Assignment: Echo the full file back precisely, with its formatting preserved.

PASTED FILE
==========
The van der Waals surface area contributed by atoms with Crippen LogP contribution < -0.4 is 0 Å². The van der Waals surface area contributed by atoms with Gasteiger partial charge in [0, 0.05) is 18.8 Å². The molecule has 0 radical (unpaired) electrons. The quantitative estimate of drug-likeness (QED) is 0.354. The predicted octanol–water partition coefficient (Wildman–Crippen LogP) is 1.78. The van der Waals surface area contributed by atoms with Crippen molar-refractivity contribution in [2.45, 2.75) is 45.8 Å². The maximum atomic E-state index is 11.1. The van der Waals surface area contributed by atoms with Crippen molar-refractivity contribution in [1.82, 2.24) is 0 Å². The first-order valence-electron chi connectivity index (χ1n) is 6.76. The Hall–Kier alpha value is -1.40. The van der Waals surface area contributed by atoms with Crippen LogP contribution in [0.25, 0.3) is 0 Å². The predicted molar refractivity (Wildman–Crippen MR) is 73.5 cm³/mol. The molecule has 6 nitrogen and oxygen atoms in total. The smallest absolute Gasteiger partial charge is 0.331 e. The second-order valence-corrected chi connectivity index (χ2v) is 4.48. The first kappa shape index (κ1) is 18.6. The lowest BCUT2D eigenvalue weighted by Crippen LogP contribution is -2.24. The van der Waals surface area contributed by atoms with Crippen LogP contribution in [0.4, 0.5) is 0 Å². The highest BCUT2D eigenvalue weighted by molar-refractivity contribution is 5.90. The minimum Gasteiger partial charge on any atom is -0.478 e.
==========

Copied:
The van der Waals surface area contributed by atoms with Crippen LogP contribution < -0.4 is 0 Å². The van der Waals surface area contributed by atoms with Gasteiger partial charge in [0, 0.05) is 18.8 Å². The molecule has 0 radical (unpaired) electrons. The quantitative estimate of drug-likeness (QED) is 0.354. The predicted octanol–water partition coefficient (Wildman–Crippen LogP) is 1.78. The van der Waals surface area contributed by atoms with Crippen molar-refractivity contribution in [2.45, 2.75) is 45.8 Å². The maximum atomic E-state index is 11.1. The van der Waals surface area contributed by atoms with Crippen molar-refractivity contribution in [1.82, 2.24) is 0 Å². The first-order valence-electron chi connectivity index (χ1n) is 6.76. The Hall–Kier alpha value is -1.40. The van der Waals surface area contributed by atoms with Crippen LogP contribution in [0.25, 0.3) is 0 Å². The predicted molar refractivity (Wildman–Crippen MR) is 73.5 cm³/mol. The molecule has 6 nitrogen and oxygen atoms in total. The smallest absolute Gasteiger partial charge is 0.331 e. The second-order valence-corrected chi connectivity index (χ2v) is 4.48. The first kappa shape index (κ1) is 18.6. The lowest BCUT2D eigenvalue weighted by Crippen LogP contribution is -2.24. The van der Waals surface area contributed by atoms with Crippen LogP contribution in [0.4, 0.5) is 0 Å². The highest BCUT2D eigenvalue weighted by molar-refractivity contribution is 5.90. The minimum Gasteiger partial charge on any atom is -0.478 e.